An imbalance in androgen metabolism and levels can set forth a series of events that inadvertently end up presenting on our face as acne. Because the skin is highly expressive in androgen receptors, persistent activation of these receptors with high levels of androgens in the sebaceous glands results in a dramatically revved up output of sebum. Both testosterone and DHT can bind to the androgen receptors in the skin; however, DHT is much more potent. Research suggests that elevated androgens in puberty initiate acne symptoms, especially in girls, and accompany the persistent progression of acne into adulthood [4, 5]. So, in a sense, high androgens in puberty can prime androgen receptors to be more sensitive to even normal androgen levels later in life . Estrogens and progesterone also play a role in how androgens affect the skin. They are both anti-androgenic and account for the pregnancy glow in the skin and hair when estradiol, estriol, and progesterone levels skyrocket to very high levels and androgens decrease, or at least don’t increase.
The strong androgen-acne connection is especially evident in disorders like polycystic ovarian syndrome (PCOS), in which acne, scalp hair loss and increased facial and body hair are common . Other disorders, such as congenital adrenal hyperplasia or CAH can present with similar symptoms to PCOS. Saliva LC-MS/MS testing can help differentiate between the two disorders. Additionally, hyperprolactinemia is another common disorder that leads to PCOS/CAH-type acne symptoms, easily missed if not looking for it specifically, and ZRT’s serum test covers that territory.
A simple saliva test can assess the levels of bioavailable androgens (DHEA and testosterone) and a dried urine test can assess DHT levels to see if abnormal androgen metabolism is to blame. Anti-androgen therapies have now been developed to help manage androgen-triggered acne .
When it Comes to Skin Health, Does Food Matter?
In addition to hormonal imbalances, diet plays a big role in the development and propagation of acne. The Western diet, which is characterized by a high intake of hyperglycemic carbohydrates and dairy products, increases insulin and insulin-like growth factor-1 (IGF-1). Together, through a series of biochemical events, they drive androgen levels higher and thus promote more oil production and induce inflammation .
Diet doesn’t just induce changes in the housekeeping molecules that regulate glucose – diet also shapes the gut microbiota, which can then influence skin microbiota. Research suggests that a low fiber/high saturated fat Western diet causes fundamental changes in the intestinal microbiota, producing metabolic and inflammatory skin conditions .
Dietary modifications aimed at reducing high glycemic index carbohydrates, dairy protein, and saturated fat and the introduction of sea fish, green tea, resveratrol and vitamin D-rich foods may help attenuate acne .
What Role Does Our Microbiome Play in Our Acne?
Our skin is a rich ecosystem, inhabited by billions of diverse microorganisms. Most of the time, there is a healthy and concerted balance between our skin and the microorganisms living on it. However, if skin conditions are permissive, pathogenic bacteria can attach and proliferate, forming entire colonies. Skin oil (sebum) is a major influential factor in controlling microbial diversity at the skin level. In sebum-rich areas lipophilic bacteria are more dominant and drier skin may promote a more diverse microbiome. Therefore, skin that is more oily is more likely to experience a switch from commensal to pathogenic bacterial populations, resulting in acne and its accompanying inflammatory response (redness and swelling) – clinical signs of imbalance between our skin and the microbiota . Some authors present preliminary evidence that certain probiotic species can also help control the population of pathogenic skin bacteria .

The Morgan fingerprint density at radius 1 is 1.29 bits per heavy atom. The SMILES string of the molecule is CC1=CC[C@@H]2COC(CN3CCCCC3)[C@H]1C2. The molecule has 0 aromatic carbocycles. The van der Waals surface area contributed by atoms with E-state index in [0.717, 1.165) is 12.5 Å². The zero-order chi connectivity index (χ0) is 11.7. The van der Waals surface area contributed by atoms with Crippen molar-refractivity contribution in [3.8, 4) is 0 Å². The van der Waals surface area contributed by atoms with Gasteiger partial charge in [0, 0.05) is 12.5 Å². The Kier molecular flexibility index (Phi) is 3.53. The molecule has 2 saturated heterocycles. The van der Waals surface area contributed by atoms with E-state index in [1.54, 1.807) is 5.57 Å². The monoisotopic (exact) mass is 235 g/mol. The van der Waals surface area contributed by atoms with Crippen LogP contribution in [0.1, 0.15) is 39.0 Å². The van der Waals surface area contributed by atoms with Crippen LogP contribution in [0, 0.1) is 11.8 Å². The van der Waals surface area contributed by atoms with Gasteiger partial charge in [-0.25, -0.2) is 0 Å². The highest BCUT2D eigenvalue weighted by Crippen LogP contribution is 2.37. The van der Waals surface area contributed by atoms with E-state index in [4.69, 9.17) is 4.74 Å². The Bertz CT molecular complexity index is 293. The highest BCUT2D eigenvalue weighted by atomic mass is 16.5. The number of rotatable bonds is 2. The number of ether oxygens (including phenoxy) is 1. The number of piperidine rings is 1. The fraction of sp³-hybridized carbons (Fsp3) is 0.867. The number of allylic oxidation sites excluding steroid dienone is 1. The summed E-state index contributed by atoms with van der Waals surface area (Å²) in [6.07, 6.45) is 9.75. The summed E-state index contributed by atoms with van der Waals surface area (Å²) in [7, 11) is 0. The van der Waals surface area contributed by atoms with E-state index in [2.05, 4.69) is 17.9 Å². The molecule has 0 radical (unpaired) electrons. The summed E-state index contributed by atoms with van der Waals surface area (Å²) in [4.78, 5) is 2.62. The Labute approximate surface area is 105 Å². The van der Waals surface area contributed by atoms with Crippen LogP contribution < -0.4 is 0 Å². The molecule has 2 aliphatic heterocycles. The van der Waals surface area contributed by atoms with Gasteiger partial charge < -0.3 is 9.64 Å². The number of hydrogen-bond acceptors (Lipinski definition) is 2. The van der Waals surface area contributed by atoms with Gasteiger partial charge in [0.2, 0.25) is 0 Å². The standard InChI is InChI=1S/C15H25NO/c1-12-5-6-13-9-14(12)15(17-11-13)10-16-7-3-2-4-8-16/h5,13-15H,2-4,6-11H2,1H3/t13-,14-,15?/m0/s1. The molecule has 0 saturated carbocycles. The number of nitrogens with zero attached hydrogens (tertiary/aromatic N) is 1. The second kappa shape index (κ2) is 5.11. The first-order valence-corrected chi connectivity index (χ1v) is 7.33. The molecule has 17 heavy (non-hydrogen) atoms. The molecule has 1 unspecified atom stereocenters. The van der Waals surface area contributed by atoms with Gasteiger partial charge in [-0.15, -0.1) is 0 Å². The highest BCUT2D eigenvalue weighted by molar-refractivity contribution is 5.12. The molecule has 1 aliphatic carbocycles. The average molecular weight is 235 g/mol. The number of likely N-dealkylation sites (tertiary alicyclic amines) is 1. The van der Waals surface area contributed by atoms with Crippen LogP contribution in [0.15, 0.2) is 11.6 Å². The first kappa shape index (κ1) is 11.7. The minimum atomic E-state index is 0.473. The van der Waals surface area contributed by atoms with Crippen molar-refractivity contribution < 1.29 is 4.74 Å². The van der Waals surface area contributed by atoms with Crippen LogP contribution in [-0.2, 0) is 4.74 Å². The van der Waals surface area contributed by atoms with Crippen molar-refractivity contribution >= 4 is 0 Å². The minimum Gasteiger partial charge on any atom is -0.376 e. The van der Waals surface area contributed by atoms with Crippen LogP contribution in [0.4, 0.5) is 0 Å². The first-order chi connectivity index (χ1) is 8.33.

Perhaps my hormones aren’t as revved up as they used to be when I was thirteen, and that’s what has helped my face clear up; or perhaps I’ve cleaned up my diet enough to see a difference on my face – the point is that there is a reason behind acne pathology, and today there are many resources available to help understand what is driving this irritating condition for each individual patient. Additionally, treating your skin with love and consideration may ease the anxiety over having acne. Now that I am in my late thirties, I am finally beginning to view my skin as a friend and not a foe. I am careful to recognize patterns when certain products or activities make my skin break out, and subsequently treat it with gentleness and care; appreciating every bit of it, even the patches with scars from previous battles.
ZRT Laboratory’s saliva and dried urine testing can help you determine if your androgen levels are out of balance and a possible cause of your uncontrollable acne. Order your next test today to find your way back to clear skin.
- Lee, Y.B., E.J. Byun, and H.S. Kim, Potential Role of the Microbiome in Acne: A Comprehensive Review. J Clin Med, 2019. 8(7).
- Tan, A.U., B.J. Schlosser, and A.S. Paller, A review of diagnosis and treatment of acne in adult female patients. Int J Womens Dermatol, 2018. 4(2): p. 56-71.
- Lai, J.J., et al., The role of androgen and androgen receptor in skin-related disorders. Arch Dermatol Res, 2012. 304(7): p. 499-510.
- Williams, C. and A.M. Layton, Persistent acne in women : implications for the patient and for therapy. Am J Clin Dermatol, 2006. 7(5): p. 281-90.
- Preneau, S. and B. Dreno, Female acne - a different subtype of teenager acne? J Eur Acad Dermatol Venereol, 2012. 26(3): p. 277-82.
- Kim, M.H., et al., Integrated targeted serum metabolomic profile and its association with gender, age, disease severity, and pattern identification in acne. PLoS One, 2020. 15(1): p. e0228074.
- Gersh, F., PCOS SOS. A Gynecologist's Lifeline To Naturally Restore Your Rhythms, Hormones, and Happiness. 2018: Integrative Medical Group of Irvine.
- Dreno, B., Treatment of adult female acne: a new challenge. J Eur Acad Dermatol Venereol, 2015. 29 Suppl 5: p. 14-9.
- Melnik, B.C., Acne vulgaris: The metabolic syndrome of the pilosebaceous follicle. Clin Dermatol, 2018. 36(1): p. 29-40.
- Bowe, W., N.B. Patel, and A.C. Logan, Acne vulgaris, probiotics and the gut-brain-skin axis: from anecdote to translational medicine. Benef Microbes, 2014. 5(2): p. 185-99.